Virgin Author Ch 4 But No Really, Editing
But No Really, Editing.
Shine, Polish, Repeat - then Pros
Go online sometime when your parents aren’t home and just look at it all. You know what I’m talking about. Go online. Find the bad stuff. I mean the really nasty, like oh my God, why? Stuff. No need to troll. Just be aware. Beware too. That could easily be you. Every crappily done book should be a cautionary tale. (I mean, if you think about it, they often literally are). If you go to writers cons or comic-cons or whatever it is you young whippersnappers are into these days, you’ll even find em there too. Books that, as gently as I can say it, never ought to have been published(in their present form). I’m talking horrible covers (yes, covers matter. No, your buddy you know who is a maverick on Microsoft Paint should not design your cover). I’m talking bad spacing. I’m even saying glaring grammar and spelling mistakes.
Here’s the thing. As good as you are. As awesome as you are (and I’m sure you are)… In the immortal words of the great literary poets of our time, Disturbing the Peace, “Move Bitch, get out the way!” I’m serious. No one needs another shitty amateur ebook. No one.
NOW READ THOSE LAST FEW SENTENCES AGAIN.
Ok, now take a deep cleansing breath with me, and edit that shit. I mean, really edit it. More than just running it through spell check. Even more than running it through Grammarly (I love you, Grammarly). Even more than applying your 3-5 beta reader’s comments. EVEN more than working in your old English teacher’s suggestions. (I know, I realize this sort of commitment is kinda a big deal).
There comes a time in every young writer's life when they need it. Whether they know it or not, or you know it or not, when you need a pro. You need the unrivaled god-like powers of an editor. AND not just any old editor, either. You need one that preferably gets you. One that is vetted by your local writers guild or some outside national editor’s association. Don’t just Google search this, son. This is where being an active part of a professional writers group will go miles for you. Really get you off… to a good start, that is.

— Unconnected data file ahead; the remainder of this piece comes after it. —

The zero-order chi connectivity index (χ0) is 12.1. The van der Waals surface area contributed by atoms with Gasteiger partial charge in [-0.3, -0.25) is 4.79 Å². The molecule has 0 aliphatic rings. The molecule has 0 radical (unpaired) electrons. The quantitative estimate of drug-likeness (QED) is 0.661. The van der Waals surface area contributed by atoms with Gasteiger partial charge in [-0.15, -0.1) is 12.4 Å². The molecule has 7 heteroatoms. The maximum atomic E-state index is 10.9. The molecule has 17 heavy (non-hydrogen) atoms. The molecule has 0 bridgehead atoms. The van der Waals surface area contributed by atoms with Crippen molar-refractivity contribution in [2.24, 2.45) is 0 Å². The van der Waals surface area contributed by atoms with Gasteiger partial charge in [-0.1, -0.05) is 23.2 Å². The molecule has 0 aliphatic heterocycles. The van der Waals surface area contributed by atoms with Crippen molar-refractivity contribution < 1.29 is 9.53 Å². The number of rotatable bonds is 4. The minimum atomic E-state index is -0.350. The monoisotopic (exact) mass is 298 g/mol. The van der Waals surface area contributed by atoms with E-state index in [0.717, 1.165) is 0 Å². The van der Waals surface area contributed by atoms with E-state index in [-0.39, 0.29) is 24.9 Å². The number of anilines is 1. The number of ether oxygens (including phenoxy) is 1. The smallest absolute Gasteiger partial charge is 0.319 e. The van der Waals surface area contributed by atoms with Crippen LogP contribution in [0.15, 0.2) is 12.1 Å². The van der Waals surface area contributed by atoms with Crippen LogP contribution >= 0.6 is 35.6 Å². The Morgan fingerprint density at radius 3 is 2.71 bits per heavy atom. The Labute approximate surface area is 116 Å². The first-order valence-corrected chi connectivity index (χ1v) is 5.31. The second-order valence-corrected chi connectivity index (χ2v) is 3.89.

Remember the first time you realized you might actually be able to make a few bucks off this? Crazy, I know right? You want to get paid for your work. Your long hard slogs through depression, anxiety, and wonderfully awesome creative orgasms of literary splendor. You made your Good Art. Now you want some cash for it – Maybe even a little respect too. Well, so do editors. Good ones cost money, hun. Save your allowance. It’s worth it. Now, they might not charge you a crap ton, but it’s still money. But it’s money well spent. It’s necessary.
Just do it, ok?
In this humble author’s experience, editors who handle what he typically writes (Fantasy) have quoted rates anywhere from $400 - $2,500 for content and some line editing 85,000+ word novels. I think that’s decent and I’m not well off by any means (anyone want to help pay my electric bill next month? – Serious offers only, please). In related news, I’d be happy to content edit your WIP (Work In Progress) for $10/1k words – just hit me up. Find editors who specialize in your genre. Ask around your professional writer community (not on Facebook – the ones in… you know… Real Life). Or check out Writers Conventions – You can usually find a few editors hanging around those, too. Gateway to Publishing Conference and Convention is a great one for this. If you have trouble paying all the dough up front for an editor, ask if they’ll take payments, or are willing to split the bill up somehow… or hell, if you're good at something, see if you can swing some sort of trade deal. My point is, you never know until you ask. So ask! If you’d like to learn specifically who I’ve had edit my own works in the past, shoot me an email and I’ll help how I can.
Shine, Polish, Repeat – then Pros
Ok, you got all that?
Now, what were you supposed to do BEFORE you even think about publishing your book?
Get It professionally edited. You want someone who knows what they’re doing and is used to handling your genre (if possible). Then, listen to the person you paid to edit your book. Seriously, listen. No one writes a perfect book the first time around. No one. (The Bible doesn’t count). It’s going to be a shot to your d